The Chris Gayle conundrum:
Is it ever OK to ask out a woman at work?
You could say West Indies cricketer Chris Gayle has let the side
down. Not the Melbourne Renegades, who he's done a marvellous job for,
whacking 41 from 15 balls at the Big Bash League game against Hobart
Hurricanes last week. No, I mean the side of men in general.
Chris Gayle and Mel McLaughlin
On January 4, on live TV, the explosive batsman made a
cringe-inducing pass at female interviewer Mel McLaughlin. "It looks
like you're absolutely just smashing this innings," said McLaughlin to
Gayle, hoping to get some insightful firsthand analysis of the game. But
Gayle had other things on his mind, telling McLaughlin he was happy to
see her eyes, before suggesting they go for a drink and following up
with the immortal words, "don't blush, baby", while she looked away
The incident, which lasted all of 15 seconds, has been met with the
usual cries of outrage, sexism, and sanctimony. Gayle's been fined
$10,000 (peanuts to a man who is said to be worth $15 million) and has
since apologised to McLaughlin (fair enough).
An open and shut case? Well, maybe. While the cricketer has clearly
not done much for the wafer-thin façade of modern man by addressing a
professional adult woman as "baby", it's worth pointing out that he put
into action the thoughts that many of men harbour. Isn't there usually
someone at work we fancy? Someone we wish we could ask out with
confidence and easy charm?
I'm not talking about the kind of rear-pinching come-ons that
characterised every place Sid James ever worked in the Carry On films,
but respectful, grown-up a-wooing. Which begs the question: is there
ever a good time to ask someone out at work? Is it actually sexist to
presume so? Is it fair game? Or are we simply opening ourselves up to a
world of pain, humiliation, and disciplinary meetings?
The answer, according to dating and relationship expert James Preece,
is to display just a tad more discretion than Gayle managed: "Don't do
it at work. Ask them to go for a drink afterwards, or go for lunch. Get
to know them first. That's the key to it. Work just isn't the place for
Such tact is not just for the sake of our own fragile ego; it avoids
making a woman feel horribly uncomfortable in her place of work, as Mel
McLaughlin clearly was. Frankly, Gayle couldn't have broached his
come-on worse: rather than whisper about his affections for her around
the coffee machine, he went on live television and admitted it to the
Nonetheless, at a fundamental level, his mistake is one that's that's
dogged men in the workplace since the dawn of time. "At work, men tend
to assume all women fancy them," says Preece. "All they're doing is
being friendly. Make sure you're very clear they're interested before
you ask them out."
So, aside from having the misfortune of sitting at the desk opposite,
what are the signs that a colleague is genuinely interested?
"If they're communicating with you during time outside work," says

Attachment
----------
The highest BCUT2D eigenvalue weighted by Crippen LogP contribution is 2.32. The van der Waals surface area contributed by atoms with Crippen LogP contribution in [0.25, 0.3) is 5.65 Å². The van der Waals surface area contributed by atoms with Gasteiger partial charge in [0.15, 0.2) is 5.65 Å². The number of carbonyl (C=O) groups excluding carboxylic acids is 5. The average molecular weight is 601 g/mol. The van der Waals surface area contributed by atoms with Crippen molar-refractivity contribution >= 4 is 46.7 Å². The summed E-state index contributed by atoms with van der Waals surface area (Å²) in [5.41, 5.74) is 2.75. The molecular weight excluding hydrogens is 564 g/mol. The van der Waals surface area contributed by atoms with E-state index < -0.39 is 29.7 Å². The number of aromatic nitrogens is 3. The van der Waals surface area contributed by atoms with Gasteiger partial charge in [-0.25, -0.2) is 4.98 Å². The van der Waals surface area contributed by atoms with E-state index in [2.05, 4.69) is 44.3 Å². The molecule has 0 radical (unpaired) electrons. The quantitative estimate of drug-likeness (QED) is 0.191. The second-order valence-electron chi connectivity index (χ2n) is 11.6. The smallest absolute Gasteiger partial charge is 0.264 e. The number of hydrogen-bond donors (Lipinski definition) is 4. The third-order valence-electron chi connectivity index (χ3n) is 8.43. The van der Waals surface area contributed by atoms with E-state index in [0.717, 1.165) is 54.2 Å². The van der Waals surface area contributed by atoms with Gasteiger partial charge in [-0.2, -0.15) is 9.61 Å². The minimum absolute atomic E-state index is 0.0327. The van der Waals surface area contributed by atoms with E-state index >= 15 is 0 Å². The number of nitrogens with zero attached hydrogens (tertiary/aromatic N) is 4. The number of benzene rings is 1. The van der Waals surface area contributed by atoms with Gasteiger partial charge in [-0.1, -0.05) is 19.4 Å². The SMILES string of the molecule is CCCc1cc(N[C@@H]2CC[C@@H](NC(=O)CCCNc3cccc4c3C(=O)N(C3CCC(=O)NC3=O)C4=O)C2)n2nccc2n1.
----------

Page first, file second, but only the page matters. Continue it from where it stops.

James, "texting you, asking you lots of questions, emailing you, on your
Facebook, they've obviously got an interest in you.
"Inside jokes are a big key. If you're sharing jokes and banter,
that's good sign as well. If they're asking about the weekend and your
social life, they're probably trying to find out if you're single or
not. These are all signals, good or bad, to look out for."
Unfortunately for Gayle, he's fallen off that tightrope of sexist
behaviour and been deemed an #everydaysexist in the court of public
opinion, a bloke who thinks that women are simply there for our
pleasure. (That's not to say it doesn't happen the other way around -
one of my first bosses slapped my bum every time I went up the stairs. I
used to think it was because I was hot stuff, but looking back she might
have been slightly unhinged.)
Moral outrage comes all too easily in our society, with scant regard
of the very real dynamics of sexual attraction between men and women.
Was Gayle being genuinely sexist or did he merely perpetrate a
ham-fisted attempt to attract someone of the opposite sex? He's claimed
the incident was a "simple joke" blown out of proportion, and that he
meant no disrespect. Personally, I'm inclined to give him the benefit of
After all, it's not like there's a blanket ban on dating people you
work with. A 2013 study found that 14 per cent of couples who met
through work eventually married; there's no doubt we tend to think of
work as a fertile ground for flings, fumbles and full-on relationships.
"Many couples meet in the workplace," agrees James. "If you get
rejected, it's embarrassing, but sometimes it's worth it. If you don't
try you're never going to get."
It's not about who, but when and how. Asking out a colleague is fair
game, but, as Chris Gayle found out, doing it on the job just isn't
cricket - whether that means in the office, on the shop floor, or before
a television audience of millions.
"He can learn from the lesson," says James. "Be more respectful next
time and ask her in the ad break."
Which would save a whole lot of blushing for everyone involved, baby.
(A version of this article was originally published
in the Telegraph UK)